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House Siding Suit Nears Settlement

July 13, 2000

FEDERAL WAY, Wash. (AP) _ A proposed settlement in a class-action lawsuit against the Weyerhaeuser Co. over defective house siding has won preliminary approval in a state court in California.

Under the deal presented Wednesday, Weyerhaeuser agreed to pay to replace swollen, warped, split and rotted siding made from compressed wood chips, fiber, resin and wax at a plant in Klamath Falls, Ore.

Production of the siding ended in 1996, the year after the first claims were brought.

The settlement covers a class-action lawsuit filed in 1998 in Superior Court in San Francisco and could extend to similar litigation pending in Oregon, Iowa, South Carolina and Texas. The dismissal of a similar case in Washington state is on appeal.

Unlike a settlement with Louisiana-Pacific Corp. of Portland, Ore., in a similar case four years ago, there is no limit cap on what Weyerhaeuser may be required to pay.

``Whatever comes in, comes in, and it gets paid no matter how many other people get paid,″ said Christopher I. Brain of Seattle, one of the principal lawyers for homeowners who brought the case.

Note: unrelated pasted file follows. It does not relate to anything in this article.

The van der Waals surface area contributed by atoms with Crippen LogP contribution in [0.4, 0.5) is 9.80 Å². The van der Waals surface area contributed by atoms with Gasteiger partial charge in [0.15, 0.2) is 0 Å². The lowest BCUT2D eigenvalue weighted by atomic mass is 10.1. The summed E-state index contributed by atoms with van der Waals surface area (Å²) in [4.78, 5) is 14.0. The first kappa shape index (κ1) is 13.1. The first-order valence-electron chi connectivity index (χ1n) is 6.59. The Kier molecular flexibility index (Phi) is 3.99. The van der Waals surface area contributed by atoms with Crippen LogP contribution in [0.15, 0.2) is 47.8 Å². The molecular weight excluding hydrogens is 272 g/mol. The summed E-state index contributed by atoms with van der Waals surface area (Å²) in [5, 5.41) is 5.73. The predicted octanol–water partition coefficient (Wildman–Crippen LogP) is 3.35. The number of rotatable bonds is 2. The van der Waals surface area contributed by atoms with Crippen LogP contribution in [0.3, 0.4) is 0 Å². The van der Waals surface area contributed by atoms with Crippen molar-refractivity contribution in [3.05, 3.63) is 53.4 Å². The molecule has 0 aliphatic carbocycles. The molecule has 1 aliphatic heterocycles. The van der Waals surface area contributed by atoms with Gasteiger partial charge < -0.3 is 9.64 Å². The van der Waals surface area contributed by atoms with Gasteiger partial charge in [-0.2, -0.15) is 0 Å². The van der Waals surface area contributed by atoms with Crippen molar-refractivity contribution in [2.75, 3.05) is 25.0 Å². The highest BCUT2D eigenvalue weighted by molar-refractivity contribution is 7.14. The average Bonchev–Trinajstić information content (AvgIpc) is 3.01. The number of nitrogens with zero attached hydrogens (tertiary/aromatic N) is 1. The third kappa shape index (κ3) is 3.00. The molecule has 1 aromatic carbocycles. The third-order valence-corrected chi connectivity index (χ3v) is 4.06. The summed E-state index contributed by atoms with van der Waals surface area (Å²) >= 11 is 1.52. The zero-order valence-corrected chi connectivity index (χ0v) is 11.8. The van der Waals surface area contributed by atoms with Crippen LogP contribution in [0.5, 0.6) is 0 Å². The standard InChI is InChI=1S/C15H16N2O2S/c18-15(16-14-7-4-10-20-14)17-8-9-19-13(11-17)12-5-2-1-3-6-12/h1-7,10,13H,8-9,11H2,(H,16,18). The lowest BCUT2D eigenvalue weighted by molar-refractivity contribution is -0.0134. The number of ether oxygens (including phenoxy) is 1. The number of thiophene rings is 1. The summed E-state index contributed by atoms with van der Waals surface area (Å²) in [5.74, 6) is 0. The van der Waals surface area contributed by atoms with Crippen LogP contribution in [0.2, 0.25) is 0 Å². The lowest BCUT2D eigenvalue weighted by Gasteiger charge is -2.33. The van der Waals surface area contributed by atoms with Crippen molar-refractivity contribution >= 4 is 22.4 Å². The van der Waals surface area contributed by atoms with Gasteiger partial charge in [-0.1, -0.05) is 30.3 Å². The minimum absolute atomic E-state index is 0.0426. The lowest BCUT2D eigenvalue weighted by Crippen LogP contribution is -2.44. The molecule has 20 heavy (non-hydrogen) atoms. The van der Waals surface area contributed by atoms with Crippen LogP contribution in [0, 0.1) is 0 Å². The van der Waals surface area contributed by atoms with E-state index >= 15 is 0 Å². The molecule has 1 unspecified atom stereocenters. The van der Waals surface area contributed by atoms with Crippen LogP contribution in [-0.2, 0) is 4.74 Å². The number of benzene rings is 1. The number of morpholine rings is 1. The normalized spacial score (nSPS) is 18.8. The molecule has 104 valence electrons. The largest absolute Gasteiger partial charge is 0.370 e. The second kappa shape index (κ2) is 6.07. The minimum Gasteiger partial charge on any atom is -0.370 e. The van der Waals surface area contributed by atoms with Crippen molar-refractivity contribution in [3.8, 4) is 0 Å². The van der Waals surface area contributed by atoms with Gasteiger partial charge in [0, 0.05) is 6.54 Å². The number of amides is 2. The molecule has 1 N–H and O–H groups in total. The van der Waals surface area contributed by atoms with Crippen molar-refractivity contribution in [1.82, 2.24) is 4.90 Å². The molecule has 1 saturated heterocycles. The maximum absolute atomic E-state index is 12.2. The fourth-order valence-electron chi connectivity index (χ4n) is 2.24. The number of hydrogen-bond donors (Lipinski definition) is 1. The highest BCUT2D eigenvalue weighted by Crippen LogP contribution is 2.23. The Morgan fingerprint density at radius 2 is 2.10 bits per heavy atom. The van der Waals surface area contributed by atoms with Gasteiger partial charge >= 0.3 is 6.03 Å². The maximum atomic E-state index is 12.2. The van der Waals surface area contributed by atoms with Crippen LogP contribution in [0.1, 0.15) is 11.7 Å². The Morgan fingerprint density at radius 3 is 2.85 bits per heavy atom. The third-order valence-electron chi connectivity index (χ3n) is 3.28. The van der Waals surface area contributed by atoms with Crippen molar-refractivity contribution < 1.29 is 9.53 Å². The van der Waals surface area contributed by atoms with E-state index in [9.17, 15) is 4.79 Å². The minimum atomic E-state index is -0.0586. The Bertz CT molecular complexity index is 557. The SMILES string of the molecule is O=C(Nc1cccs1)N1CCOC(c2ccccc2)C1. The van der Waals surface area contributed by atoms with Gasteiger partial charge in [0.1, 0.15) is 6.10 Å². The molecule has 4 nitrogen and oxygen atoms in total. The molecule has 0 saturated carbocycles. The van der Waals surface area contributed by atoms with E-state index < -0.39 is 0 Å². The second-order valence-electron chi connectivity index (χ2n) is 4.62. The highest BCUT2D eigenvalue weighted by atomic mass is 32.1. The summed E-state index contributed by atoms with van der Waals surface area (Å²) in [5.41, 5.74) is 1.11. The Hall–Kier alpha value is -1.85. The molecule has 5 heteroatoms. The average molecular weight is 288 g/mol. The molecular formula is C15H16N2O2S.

Nearly 2 billion board-feet of the hardboard siding was made by Weyerhaeuser, based in this Seattle suburb, or was sold under the company’s name between 1981 and 1999, Brain said.

More than a third ended up on homes, apartments and other buildings in California, he said. Colorado, Arizona, Washington and Oregon also have affected buildings.

Weyerhaeuser is paying 11 law firms representing plaintiffs at least $18 million, representing 15 percent of the first $120 million in claims, and a maximum of another $8.4 million, representing 12 percent of the next $70 million in claims. The deadline for filing claims is 2009.

Weyerhaeuser announced earlier that it was setting up a reserve for the settlement with $82 million of its after-tax profits in the second quarter. It earned $244 million in the first quarter, and it plans to report second-quarter results next week.

The Louisiana-Pacific settlement, in which Brain also represented homeowners, required the company to pay $275 million into a compensation fund.

When claims soared higher, the company put another $100 million in the fund and established a second fund with $125 million that could be used to pay homeowners more quickly if they accepted a fraction of their original claim.

Payments have exceeded $470 million, thousands of claims remain unpaid and new claims are still being filed.

Terms of the Weyerhaeuser agreement should result in faster payment on claims, Brain said.

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